Before joining the company about eight years ago, Alec worked in digital music management and also at the Shoah Foundation, where he viewed Holocaust survivor testimonies in order to catalog details about particular concentration camps or ghettoes. He is a historian and has written two military history books as well.
Growing up in a sauce-centric family business, Alec admitted, laughing, “I was the one who would order a hamburger at [a fast food restaurant] and we’d have to wait because I ordered it plain. I never was a sauce person.” But he still understands and appreciates the importance of the horseradish root to his family legacy.
Horseradish root is thought to be native to southern Russia and eastern Ukraine, according to the International Herb Association, and is a very labor-intensive crop to grow. There are no seeds, so a piece of the root —about the size of a pencil and twice the thickness — must be cut off and planted to continue the yield. It is too unwieldy and high maintenance for mechanized production, and once you successfully grow horseradish, “the hardy perennial lasts forever.” The roots form an extensive system, and older plants can have roots up to 15 feet deep. Commercial cultivation began in the 1850s in the U.S., with Collinsville, Ill., east of St. Louis, being the largest production area for horseradish root in the country.
“We grind about half-a-million pounds of fresh root per month,” said Phil. The storage coolers hold about two million pounds per aisle, and the product is constantly replaced since washing and grinding happens daily. Tulkoff must estimate, purchase and reserve enough roots to last through their production because harvest of horseradish is only possible November through May.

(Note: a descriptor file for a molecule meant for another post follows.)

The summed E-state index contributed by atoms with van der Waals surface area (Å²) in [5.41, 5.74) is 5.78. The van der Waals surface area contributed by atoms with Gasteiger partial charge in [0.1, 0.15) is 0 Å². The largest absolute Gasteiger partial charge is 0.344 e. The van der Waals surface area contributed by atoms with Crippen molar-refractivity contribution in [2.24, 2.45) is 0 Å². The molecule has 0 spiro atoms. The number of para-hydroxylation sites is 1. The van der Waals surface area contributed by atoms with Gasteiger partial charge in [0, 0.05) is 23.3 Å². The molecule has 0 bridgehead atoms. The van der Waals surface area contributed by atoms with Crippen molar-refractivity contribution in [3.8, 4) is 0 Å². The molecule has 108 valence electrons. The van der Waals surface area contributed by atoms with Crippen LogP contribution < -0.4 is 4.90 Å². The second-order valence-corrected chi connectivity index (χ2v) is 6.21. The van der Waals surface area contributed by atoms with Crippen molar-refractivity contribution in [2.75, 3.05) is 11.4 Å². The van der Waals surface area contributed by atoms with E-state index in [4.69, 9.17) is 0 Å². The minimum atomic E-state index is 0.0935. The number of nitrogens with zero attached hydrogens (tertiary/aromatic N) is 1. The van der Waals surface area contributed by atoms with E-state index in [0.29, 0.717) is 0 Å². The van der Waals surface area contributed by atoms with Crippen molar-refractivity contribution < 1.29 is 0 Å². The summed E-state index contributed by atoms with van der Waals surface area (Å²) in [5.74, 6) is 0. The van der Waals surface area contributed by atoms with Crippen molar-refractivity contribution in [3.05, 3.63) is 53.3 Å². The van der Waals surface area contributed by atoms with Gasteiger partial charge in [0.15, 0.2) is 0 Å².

Truth is, now Tulkoff produces more product with garlic than with horseradish but it runs a close second. Garlic spans multiple ethnic foods, so the demand is higher. Retail sales are only about two percent of the business. The majority is still food service production and the rest is the growing co-packaging business.
“People have to realize that family businesses are fewer and fewer in America and getting to a third generation is a blessing and a very rare distinction today and that doesn’t come easily,” said Michael. “For members to interact there can be challenges, but I think if people realize you have to have that greater good, like my father’s philosophy, instead of the me, me, me attitude, I think that is what will contribute to longevity and a healthier atmosphere, not just for the family but for the employees.”
According to Alec, the brothers get along well, each in charge of their specific domain and they respect one another’s strengths and weaknesses. None of the spouses are directly involved in the business. The children are not involved either but perhaps, just as horseradish agriculture requires planting a piece of the original root and needs considerable time to cultivate, so might the next generation of Tulkoffs.